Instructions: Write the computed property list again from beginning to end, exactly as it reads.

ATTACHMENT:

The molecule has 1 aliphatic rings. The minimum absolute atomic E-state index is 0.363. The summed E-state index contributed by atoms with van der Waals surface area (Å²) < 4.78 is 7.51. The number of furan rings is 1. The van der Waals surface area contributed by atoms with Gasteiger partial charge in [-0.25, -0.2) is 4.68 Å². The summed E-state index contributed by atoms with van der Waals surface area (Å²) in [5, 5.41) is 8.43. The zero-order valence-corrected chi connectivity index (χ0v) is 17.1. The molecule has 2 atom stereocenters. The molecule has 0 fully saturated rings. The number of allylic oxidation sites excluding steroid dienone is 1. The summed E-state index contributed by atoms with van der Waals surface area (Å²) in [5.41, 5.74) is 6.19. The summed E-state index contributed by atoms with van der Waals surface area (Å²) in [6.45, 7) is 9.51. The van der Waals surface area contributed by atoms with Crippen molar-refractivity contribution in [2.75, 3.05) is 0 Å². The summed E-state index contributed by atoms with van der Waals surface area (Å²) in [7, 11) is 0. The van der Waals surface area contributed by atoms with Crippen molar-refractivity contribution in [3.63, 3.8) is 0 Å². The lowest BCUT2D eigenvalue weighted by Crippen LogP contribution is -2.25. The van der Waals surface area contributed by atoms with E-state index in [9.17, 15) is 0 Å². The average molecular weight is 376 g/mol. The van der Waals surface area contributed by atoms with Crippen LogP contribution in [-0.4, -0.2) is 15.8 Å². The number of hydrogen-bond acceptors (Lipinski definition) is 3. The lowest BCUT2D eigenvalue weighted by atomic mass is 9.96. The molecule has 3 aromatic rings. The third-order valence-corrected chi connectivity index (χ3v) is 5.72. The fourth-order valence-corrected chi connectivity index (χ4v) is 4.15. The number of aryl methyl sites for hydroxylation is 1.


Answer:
The molecule has 1 aliphatic rings. The minimum absolute atomic E-state index is 0.363. The summed E-state index contributed by atoms with van der Waals surface area (Å²) < 4.78 is 7.51. The number of furan rings is 1. The van der Waals surface area contributed by atoms with Gasteiger partial charge in [-0.25, -0.2) is 4.68 Å². The summed E-state index contributed by atoms with van der Waals surface area (Å²) in [5, 5.41) is 8.43. The zero-order valence-corrected chi connectivity index (χ0v) is 17.1. The molecule has 2 atom stereocenters. The molecule has 0 fully saturated rings. The number of allylic oxidation sites excluding steroid dienone is 1. The summed E-state index contributed by atoms with van der Waals surface area (Å²) in [5.41, 5.74) is 6.19. The summed E-state index contributed by atoms with van der Waals surface area (Å²) in [6.45, 7) is 9.51. The van der Waals surface area contributed by atoms with Crippen molar-refractivity contribution in [2.75, 3.05) is 0 Å². The summed E-state index contributed by atoms with van der Waals surface area (Å²) in [7, 11) is 0. The van der Waals surface area contributed by atoms with Crippen molar-refractivity contribution in [3.63, 3.8) is 0 Å². The lowest BCUT2D eigenvalue weighted by Crippen LogP contribution is -2.25. The van der Waals surface area contributed by atoms with E-state index in [9.17, 15) is 0 Å². The average molecular weight is 376 g/mol. The van der Waals surface area contributed by atoms with Crippen LogP contribution in [-0.4, -0.2) is 15.8 Å². The number of hydrogen-bond acceptors (Lipinski definition) is 3. The lowest BCUT2D eigenvalue weighted by atomic mass is 9.96. The molecule has 3 aromatic rings. The third-order valence-corrected chi connectivity index (χ3v) is 5.72. The fourth-order valence-corrected chi connectivity index (χ4v) is 4.15. The number of aryl methyl sites for hydroxylation is 1.